The last section addresses policy issues. Few individual Member States have policies on aquaculture development, so the CFP remains central. The major effects of public policies are related to the environment, water use, disease treatment and control and food safety. Furthermore, aquaculture is an evident component of many recent and new European strategies, including Blue Growth and the Bioeconomy. The reformed CFP will contribute to the Europe 2020 strategy for smart, sustainable and inclusive growth.
The key issues relating to the sustainable development of European aquaculture are addressed in the new CFP but, in many cases, implementation is dependent on national and local motivation and decision, particularly for licensing. Assuring the coherence of multi- annual national strategic plans should provide the basis of these positions, although local authorities, where licencing issues are generally decided, will be involved in implementation.
Challenges for SMEs include the cost and time of obtaining licences, investments in working capital and modernisation, access to skilled employees in remote areas, and having sufficient information to support market strategies and pricing over long production cycles.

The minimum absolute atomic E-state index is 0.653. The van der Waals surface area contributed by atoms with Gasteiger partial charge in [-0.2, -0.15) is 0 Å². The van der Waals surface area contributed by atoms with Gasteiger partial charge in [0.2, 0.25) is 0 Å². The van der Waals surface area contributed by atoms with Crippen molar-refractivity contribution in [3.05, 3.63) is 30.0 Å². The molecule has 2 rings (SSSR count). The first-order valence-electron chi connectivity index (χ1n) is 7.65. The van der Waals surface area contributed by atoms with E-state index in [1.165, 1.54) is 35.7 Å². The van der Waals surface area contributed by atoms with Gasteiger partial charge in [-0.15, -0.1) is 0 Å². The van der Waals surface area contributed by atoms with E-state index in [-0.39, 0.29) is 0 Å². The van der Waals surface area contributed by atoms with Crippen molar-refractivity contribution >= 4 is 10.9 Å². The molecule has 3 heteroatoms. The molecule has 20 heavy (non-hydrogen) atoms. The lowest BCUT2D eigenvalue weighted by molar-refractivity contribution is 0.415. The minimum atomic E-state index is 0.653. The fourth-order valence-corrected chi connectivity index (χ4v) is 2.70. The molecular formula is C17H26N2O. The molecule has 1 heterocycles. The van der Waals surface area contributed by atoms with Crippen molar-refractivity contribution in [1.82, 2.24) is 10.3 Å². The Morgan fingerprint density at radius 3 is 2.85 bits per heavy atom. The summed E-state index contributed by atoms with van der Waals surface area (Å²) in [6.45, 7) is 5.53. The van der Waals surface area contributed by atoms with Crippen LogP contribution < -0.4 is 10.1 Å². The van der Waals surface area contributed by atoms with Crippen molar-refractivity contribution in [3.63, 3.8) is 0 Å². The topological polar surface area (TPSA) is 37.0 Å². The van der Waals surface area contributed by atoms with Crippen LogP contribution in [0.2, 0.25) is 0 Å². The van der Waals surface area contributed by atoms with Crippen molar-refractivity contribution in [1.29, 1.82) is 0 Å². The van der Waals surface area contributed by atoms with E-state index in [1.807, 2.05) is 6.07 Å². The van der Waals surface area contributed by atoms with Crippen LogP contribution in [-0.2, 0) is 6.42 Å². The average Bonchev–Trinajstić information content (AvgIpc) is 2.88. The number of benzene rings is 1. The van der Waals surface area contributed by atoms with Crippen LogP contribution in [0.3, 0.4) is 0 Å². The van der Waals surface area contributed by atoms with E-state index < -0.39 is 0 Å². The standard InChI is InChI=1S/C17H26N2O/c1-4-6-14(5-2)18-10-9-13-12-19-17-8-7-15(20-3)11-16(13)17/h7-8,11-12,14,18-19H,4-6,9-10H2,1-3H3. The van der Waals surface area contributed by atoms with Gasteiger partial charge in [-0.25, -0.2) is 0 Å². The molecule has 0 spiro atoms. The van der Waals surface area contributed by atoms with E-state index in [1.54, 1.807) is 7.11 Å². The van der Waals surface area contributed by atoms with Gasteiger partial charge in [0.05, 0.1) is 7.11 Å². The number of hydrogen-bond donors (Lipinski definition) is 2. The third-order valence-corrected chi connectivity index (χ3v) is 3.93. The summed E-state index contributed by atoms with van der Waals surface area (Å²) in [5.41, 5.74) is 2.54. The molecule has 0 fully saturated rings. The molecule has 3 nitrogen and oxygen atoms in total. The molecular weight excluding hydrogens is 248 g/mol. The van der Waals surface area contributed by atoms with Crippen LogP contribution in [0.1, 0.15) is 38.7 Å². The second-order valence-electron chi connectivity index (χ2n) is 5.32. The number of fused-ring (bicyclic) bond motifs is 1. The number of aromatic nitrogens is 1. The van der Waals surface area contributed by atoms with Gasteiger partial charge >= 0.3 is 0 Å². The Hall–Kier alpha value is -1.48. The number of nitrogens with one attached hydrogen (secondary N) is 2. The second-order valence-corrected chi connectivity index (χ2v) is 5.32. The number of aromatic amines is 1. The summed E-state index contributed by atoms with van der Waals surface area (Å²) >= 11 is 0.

Policy recommendations include the need to quantify multi-annual strategies, providing a clearer growth forecast with adaptations to the Data Collection Framework, assessment and quantification of the environmental services provided by aquaculture, uniform availability of vaccines, therapeutic agents and other products required for fish welfare and a clear allocation for aquaculture within the European Maritime and Fisheries Fund (EMFF) independent of the importance of fisheries in Member States.
Aims and approach
This study provides an assessment of the impact of increased growth of the European aquaculture sector, by identifying the challenges to growth and how these may be overcome. It comprises 4 main chapters – the current status of EU aquaculture and the challenges to achieve robust growth; the consequences of a larger EU aquaculture sector; economic considerations and public support to the sector and sustainable development criteria and public policy measures.